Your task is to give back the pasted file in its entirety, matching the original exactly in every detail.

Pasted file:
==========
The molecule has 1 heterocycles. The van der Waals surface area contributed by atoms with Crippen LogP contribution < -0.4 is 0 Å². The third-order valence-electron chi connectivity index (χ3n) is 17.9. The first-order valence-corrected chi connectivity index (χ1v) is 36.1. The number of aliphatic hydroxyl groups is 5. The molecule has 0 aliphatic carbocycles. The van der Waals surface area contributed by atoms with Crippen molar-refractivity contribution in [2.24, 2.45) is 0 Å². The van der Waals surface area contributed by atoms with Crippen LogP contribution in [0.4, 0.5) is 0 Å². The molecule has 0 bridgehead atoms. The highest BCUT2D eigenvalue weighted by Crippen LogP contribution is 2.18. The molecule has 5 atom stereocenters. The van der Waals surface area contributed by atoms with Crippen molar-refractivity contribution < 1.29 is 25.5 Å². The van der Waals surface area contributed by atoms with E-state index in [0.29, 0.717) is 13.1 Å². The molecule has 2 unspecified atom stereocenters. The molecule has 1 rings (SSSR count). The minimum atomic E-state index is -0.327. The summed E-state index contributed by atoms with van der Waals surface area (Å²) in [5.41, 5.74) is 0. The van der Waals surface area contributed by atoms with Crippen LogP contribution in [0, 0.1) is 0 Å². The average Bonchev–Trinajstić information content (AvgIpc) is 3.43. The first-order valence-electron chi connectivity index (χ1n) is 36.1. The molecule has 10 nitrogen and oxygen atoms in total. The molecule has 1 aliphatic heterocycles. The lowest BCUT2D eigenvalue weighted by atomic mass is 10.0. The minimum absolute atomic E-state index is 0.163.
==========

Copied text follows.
The molecule has 1 heterocycles. The van der Waals surface area contributed by atoms with Crippen LogP contribution < -0.4 is 0 Å². The third-order valence-electron chi connectivity index (χ3n) is 17.9. The first-order valence-corrected chi connectivity index (χ1v) is 36.1. The number of aliphatic hydroxyl groups is 5. The molecule has 0 aliphatic carbocycles. The van der Waals surface area contributed by atoms with Crippen molar-refractivity contribution in [2.24, 2.45) is 0 Å². The van der Waals surface area contributed by atoms with Crippen LogP contribution in [0.4, 0.5) is 0 Å². The molecule has 0 bridgehead atoms. The highest BCUT2D eigenvalue weighted by Crippen LogP contribution is 2.18. The molecule has 5 atom stereocenters. The van der Waals surface area contributed by atoms with Crippen molar-refractivity contribution < 1.29 is 25.5 Å². The van der Waals surface area contributed by atoms with E-state index in [0.29, 0.717) is 13.1 Å². The molecule has 2 unspecified atom stereocenters. The molecule has 1 rings (SSSR count). The minimum atomic E-state index is -0.327. The summed E-state index contributed by atoms with van der Waals surface area (Å²) in [5.41, 5.74) is 0. The van der Waals surface area contributed by atoms with Crippen LogP contribution in [0, 0.1) is 0 Å². The average Bonchev–Trinajstić information content (AvgIpc) is 3.43. The first-order valence-electron chi connectivity index (χ1n) is 36.1. The molecule has 10 nitrogen and oxygen atoms in total. The molecule has 1 aliphatic heterocycles. The lowest BCUT2D eigenvalue weighted by atomic mass is 10.0. The minimum absolute atomic E-state index is 0.163.